thread. question

Discussion in 'Python' started by Tim Wintle, Feb 9, 2009.

  1. Tim Wintle

    Tim Wintle Guest

    Hi,
    This is my first post here - google hasn't helped much but sorry if this
    has been asked before.

    I've been wondering about some of the technicalities of locks in python
    (2.4 and 2.5 mainly).

    I'm using the "old" thread module as (1) I prefer the methods and (2) It
    should be a tiny bit faster.

    As far as I can see, the thread module is fairly much a direct wrapper
    around "PyThread_allocate_lock" etc. - defined in
    "thread_pthread.h" (took me ages to find the definitions in a header
    file!), so as far as I can tell the implementation is very closely
    wrapped around the system's threading implementation.

    Does that mean that every python thread is actually a real separate
    thread (for some reason I thought they were implemented in the
    interpreter)?

    Does that also mean that there is very little extra interpreter-overhead
    to using locks (assuming they very infrequently block)? Since if you use
    the thread module direct the code doesn't seem to escape from C during
    the acquire() etc. or am I missing something important?

    Thanks,

    Tim Wintle
     
    Tim Wintle, Feb 9, 2009
    #1
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  2. Tim Wintle

    Guest

    On Feb 9, 2:47 pm, Tim Wintle <> wrote:
    > Hi,
    > This is my first post here - google hasn't helped much but sorry if this
    > has been asked before.
    >
    > I've been wondering about some of the technicalities of locks in python
    > (2.4 and 2.5 mainly).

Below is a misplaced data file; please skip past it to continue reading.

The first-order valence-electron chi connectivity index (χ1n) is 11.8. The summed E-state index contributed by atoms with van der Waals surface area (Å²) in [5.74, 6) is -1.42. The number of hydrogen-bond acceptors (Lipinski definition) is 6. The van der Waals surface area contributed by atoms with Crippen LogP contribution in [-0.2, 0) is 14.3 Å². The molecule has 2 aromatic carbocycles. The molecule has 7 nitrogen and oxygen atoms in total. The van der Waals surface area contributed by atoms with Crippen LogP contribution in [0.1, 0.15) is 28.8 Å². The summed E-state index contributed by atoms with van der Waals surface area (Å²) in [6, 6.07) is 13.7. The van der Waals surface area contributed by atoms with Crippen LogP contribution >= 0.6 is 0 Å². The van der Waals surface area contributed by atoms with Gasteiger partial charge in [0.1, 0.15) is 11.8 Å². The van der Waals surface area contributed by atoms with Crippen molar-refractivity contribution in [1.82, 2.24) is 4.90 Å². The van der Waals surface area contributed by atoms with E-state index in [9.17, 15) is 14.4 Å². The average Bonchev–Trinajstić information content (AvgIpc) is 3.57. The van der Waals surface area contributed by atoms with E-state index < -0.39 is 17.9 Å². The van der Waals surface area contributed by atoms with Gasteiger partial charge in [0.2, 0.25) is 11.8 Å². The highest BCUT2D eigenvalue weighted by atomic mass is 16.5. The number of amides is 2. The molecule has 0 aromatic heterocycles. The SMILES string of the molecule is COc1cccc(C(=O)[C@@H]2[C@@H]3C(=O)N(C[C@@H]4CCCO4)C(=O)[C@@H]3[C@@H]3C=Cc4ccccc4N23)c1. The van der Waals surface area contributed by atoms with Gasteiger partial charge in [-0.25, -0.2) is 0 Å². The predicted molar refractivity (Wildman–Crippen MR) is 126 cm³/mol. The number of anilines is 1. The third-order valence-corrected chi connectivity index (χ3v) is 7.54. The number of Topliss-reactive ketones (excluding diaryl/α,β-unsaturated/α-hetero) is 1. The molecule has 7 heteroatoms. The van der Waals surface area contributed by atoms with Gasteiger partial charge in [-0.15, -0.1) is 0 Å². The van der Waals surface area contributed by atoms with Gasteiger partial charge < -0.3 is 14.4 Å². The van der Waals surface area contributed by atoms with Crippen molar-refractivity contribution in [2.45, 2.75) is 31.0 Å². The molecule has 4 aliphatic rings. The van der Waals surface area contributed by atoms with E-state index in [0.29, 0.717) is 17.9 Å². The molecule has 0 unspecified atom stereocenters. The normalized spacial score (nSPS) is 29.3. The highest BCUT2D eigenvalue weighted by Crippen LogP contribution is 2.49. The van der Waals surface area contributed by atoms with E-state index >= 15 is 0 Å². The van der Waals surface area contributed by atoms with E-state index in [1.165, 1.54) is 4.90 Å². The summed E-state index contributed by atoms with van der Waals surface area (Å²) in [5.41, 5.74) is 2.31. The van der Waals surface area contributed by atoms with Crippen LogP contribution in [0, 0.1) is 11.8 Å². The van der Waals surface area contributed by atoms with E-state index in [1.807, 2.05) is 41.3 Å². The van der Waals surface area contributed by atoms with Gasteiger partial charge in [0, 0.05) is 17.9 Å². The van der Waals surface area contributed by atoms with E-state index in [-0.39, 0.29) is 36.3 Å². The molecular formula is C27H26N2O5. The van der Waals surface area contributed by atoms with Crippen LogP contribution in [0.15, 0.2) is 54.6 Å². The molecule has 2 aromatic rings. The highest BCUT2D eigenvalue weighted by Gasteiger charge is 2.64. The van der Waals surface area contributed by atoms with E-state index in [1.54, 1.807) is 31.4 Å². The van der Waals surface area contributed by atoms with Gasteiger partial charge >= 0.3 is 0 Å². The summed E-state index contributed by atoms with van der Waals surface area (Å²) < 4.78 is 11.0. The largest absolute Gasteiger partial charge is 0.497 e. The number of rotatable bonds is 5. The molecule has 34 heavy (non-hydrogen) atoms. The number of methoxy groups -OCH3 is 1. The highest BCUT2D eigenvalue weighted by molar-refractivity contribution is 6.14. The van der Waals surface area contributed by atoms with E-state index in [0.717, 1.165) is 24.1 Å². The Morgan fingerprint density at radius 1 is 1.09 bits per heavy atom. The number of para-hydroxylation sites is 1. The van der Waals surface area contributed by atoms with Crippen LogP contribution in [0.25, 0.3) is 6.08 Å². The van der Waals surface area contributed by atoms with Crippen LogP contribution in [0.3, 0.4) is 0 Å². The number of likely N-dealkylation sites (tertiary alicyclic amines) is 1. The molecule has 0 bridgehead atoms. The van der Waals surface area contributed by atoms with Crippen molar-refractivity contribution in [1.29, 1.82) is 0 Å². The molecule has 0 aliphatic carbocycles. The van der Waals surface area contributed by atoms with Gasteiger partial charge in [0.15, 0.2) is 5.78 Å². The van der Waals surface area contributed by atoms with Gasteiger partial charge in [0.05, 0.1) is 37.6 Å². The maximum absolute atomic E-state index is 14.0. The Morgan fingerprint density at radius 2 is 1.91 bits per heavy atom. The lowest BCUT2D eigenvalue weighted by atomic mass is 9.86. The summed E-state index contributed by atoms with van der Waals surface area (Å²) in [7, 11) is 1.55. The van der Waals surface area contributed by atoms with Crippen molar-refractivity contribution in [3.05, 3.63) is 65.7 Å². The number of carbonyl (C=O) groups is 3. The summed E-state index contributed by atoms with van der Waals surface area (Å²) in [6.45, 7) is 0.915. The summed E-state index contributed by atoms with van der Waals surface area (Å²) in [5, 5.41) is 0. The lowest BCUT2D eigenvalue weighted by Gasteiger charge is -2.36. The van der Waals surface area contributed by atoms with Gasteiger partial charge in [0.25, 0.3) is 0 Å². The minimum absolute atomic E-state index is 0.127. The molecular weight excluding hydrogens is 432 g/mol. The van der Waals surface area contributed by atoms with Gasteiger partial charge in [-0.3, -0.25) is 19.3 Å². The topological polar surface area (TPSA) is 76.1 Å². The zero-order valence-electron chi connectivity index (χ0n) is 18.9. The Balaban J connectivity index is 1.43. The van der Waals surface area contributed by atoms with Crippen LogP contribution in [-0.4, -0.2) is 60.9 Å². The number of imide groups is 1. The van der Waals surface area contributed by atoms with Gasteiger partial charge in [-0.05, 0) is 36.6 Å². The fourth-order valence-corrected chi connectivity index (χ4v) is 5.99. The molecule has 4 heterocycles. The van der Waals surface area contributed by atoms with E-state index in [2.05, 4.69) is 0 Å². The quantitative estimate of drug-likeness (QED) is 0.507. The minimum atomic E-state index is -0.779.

>
    > I'm using the "old" thread module as (1) I prefer the methods and (2) It
    > should be a tiny bit faster.
    >
    > As far as I can see, the thread module is fairly much a direct wrapper
    > around "PyThread_allocate_lock" etc. - defined in
    > "thread_pthread.h" (took me ages to find the definitions in a header
    > file!), so as far as I can tell the implementation is very closely
    > wrapped around the system's threading implementation.
    >
    > Does that mean that every python thread is actually a real separate
    > thread (for some reason I thought they were implemented in the
    > interpreter)?
    >


    I've hever seen the C implementation of python thread, but I know that
    python threads
    are real OS threads, not 'green threads' inside the interpreter.


    > Does that also mean that there is very little extra interpreter-overhead
    > to using locks (assuming they very infrequently block)? Since if you use
    > the thread module direct the code doesn't seem to escape from C during
    > the acquire() etc. or am I missing something important?
    >


    One significant difference with doing threads in lower level languages
    is that in Python the single interpreter instructions
    are atomic. This make things a bit safer but also less reactive. It is
    especially bad if you use C modules which have function
    calls which take long time (bit AFAIK most of IO standard modules have
    work around for it),
    because your program will not change thread until the C function
    returns.
    The reason - or one of the reasons - for this is that the python
    threads share the interpreter, which is locked
    by a thread before execution of a statement and released at the end
    ( this is the 'Global Interpreter Lock' or GIL of
    which you probably found many references if you googled for python
    threads ). Among the other things, this seem to mean that
    a multi-threaded python application cannot take full advantage of
    multi-core CPUs (but the detailed reason for that escapes me...).

    For these reasons, on this list, many suggest that if you have real-
    time requirements, probably you should consider using
    sub-processes instead of threads.
    Personally I have used threads a few times, although always with
    very soft real-time requirements, and I have never been bitten by the
    GIL (meaning that anyway I was able top meet my timing requirements).
    So, to add another achronym to my post, YMMV.


    > Thanks,
    >
    > Tim Wintle


    Ciao
    ----
    FB
     
    , Feb 9, 2009
    #2
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